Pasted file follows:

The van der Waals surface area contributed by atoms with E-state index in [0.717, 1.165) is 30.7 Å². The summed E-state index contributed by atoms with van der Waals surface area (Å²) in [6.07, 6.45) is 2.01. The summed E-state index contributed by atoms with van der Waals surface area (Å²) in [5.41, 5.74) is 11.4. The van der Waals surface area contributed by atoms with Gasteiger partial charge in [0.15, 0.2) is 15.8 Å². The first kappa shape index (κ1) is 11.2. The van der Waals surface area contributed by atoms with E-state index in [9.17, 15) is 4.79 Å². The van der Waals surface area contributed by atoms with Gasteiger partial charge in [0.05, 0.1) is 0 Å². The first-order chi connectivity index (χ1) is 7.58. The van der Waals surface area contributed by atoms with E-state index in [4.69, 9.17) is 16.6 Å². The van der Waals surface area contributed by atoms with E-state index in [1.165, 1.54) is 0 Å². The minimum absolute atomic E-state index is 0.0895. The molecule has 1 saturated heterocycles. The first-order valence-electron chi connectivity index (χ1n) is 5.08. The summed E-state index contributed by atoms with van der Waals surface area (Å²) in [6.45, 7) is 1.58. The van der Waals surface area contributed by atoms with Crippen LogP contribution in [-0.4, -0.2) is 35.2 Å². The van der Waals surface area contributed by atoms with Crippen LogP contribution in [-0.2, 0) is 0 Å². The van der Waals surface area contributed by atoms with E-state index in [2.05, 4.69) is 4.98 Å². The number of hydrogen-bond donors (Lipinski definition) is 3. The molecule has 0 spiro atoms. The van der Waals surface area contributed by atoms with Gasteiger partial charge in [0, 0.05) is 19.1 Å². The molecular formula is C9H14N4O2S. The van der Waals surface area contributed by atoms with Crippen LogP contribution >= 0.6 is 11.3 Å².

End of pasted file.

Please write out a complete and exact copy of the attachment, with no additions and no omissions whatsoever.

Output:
The van der Waals surface area contributed by atoms with E-state index in [0.717, 1.165) is 30.7 Å². The summed E-state index contributed by atoms with van der Waals surface area (Å²) in [6.07, 6.45) is 2.01. The summed E-state index contributed by atoms with van der Waals surface area (Å²) in [5.41, 5.74) is 11.4. The van der Waals surface area contributed by atoms with Gasteiger partial charge in [0.15, 0.2) is 15.8 Å². The first kappa shape index (κ1) is 11.2. The van der Waals surface area contributed by atoms with E-state index in [9.17, 15) is 4.79 Å². The van der Waals surface area contributed by atoms with Gasteiger partial charge in [0.05, 0.1) is 0 Å². The first-order chi connectivity index (χ1) is 7.58. The van der Waals surface area contributed by atoms with E-state index in [4.69, 9.17) is 16.6 Å². The van der Waals surface area contributed by atoms with E-state index in [1.165, 1.54) is 0 Å². The minimum absolute atomic E-state index is 0.0895. The molecule has 1 saturated heterocycles. The first-order valence-electron chi connectivity index (χ1n) is 5.08. The summed E-state index contributed by atoms with van der Waals surface area (Å²) in [6.45, 7) is 1.58. The van der Waals surface area contributed by atoms with Crippen LogP contribution in [-0.4, -0.2) is 35.2 Å². The van der Waals surface area contributed by atoms with Crippen LogP contribution in [-0.2, 0) is 0 Å². The van der Waals surface area contributed by atoms with E-state index in [2.05, 4.69) is 4.98 Å². The number of hydrogen-bond donors (Lipinski definition) is 3. The molecule has 0 spiro atoms. The van der Waals surface area contributed by atoms with Gasteiger partial charge in [0, 0.05) is 19.1 Å². The molecular formula is C9H14N4O2S. The van der Waals surface area contributed by atoms with Crippen LogP contribution >= 0.6 is 11.3 Å².